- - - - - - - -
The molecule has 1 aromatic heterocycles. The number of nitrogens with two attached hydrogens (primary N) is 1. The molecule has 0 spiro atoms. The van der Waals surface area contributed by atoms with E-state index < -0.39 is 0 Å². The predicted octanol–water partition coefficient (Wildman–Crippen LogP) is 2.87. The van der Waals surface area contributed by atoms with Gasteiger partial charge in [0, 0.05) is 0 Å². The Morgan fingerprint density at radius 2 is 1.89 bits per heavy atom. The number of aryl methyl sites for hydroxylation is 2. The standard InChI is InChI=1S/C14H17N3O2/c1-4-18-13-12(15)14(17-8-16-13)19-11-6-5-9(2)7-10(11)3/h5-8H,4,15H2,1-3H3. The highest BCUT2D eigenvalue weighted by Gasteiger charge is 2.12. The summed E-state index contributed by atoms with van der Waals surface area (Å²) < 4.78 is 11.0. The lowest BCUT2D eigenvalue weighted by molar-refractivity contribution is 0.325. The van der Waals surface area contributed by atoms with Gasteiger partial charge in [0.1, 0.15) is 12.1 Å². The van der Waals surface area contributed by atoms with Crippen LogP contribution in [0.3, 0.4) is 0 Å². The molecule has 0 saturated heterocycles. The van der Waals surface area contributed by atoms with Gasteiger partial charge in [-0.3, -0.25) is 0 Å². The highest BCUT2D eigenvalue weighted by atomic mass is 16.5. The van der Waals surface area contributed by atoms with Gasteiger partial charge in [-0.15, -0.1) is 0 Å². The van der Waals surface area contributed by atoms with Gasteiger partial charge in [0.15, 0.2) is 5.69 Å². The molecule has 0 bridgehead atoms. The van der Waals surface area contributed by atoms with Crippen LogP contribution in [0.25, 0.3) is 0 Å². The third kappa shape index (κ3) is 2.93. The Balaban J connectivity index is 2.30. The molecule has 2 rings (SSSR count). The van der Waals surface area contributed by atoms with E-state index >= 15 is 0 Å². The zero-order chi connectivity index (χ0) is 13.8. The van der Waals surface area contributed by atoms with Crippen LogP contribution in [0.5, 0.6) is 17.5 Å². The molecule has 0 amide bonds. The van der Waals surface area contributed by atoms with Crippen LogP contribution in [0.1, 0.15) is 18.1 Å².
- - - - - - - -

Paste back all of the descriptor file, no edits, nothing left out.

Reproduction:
The molecule has 1 aromatic heterocycles. The number of nitrogens with two attached hydrogens (primary N) is 1. The molecule has 0 spiro atoms. The van der Waals surface area contributed by atoms with E-state index < -0.39 is 0 Å². The predicted octanol–water partition coefficient (Wildman–Crippen LogP) is 2.87. The van der Waals surface area contributed by atoms with Gasteiger partial charge in [0, 0.05) is 0 Å². The Morgan fingerprint density at radius 2 is 1.89 bits per heavy atom. The number of aryl methyl sites for hydroxylation is 2. The standard InChI is InChI=1S/C14H17N3O2/c1-4-18-13-12(15)14(17-8-16-13)19-11-6-5-9(2)7-10(11)3/h5-8H,4,15H2,1-3H3. The highest BCUT2D eigenvalue weighted by Gasteiger charge is 2.12. The summed E-state index contributed by atoms with van der Waals surface area (Å²) < 4.78 is 11.0. The lowest BCUT2D eigenvalue weighted by molar-refractivity contribution is 0.325. The van der Waals surface area contributed by atoms with Gasteiger partial charge in [0.1, 0.15) is 12.1 Å². The van der Waals surface area contributed by atoms with Crippen LogP contribution in [0.3, 0.4) is 0 Å². The molecule has 0 saturated heterocycles. The van der Waals surface area contributed by atoms with Gasteiger partial charge in [-0.3, -0.25) is 0 Å². The highest BCUT2D eigenvalue weighted by atomic mass is 16.5. The van der Waals surface area contributed by atoms with Gasteiger partial charge in [-0.15, -0.1) is 0 Å². The van der Waals surface area contributed by atoms with Gasteiger partial charge in [0.15, 0.2) is 5.69 Å². The molecule has 0 bridgehead atoms. The van der Waals surface area contributed by atoms with Crippen LogP contribution in [0.25, 0.3) is 0 Å². The third kappa shape index (κ3) is 2.93. The Balaban J connectivity index is 2.30. The molecule has 2 rings (SSSR count). The van der Waals surface area contributed by atoms with E-state index >= 15 is 0 Å². The zero-order chi connectivity index (χ0) is 13.8. The van der Waals surface area contributed by atoms with Crippen LogP contribution in [0.5, 0.6) is 17.5 Å². The molecule has 0 amide bonds. The van der Waals surface area contributed by atoms with Crippen LogP contribution in [0.1, 0.15) is 18.1 Å².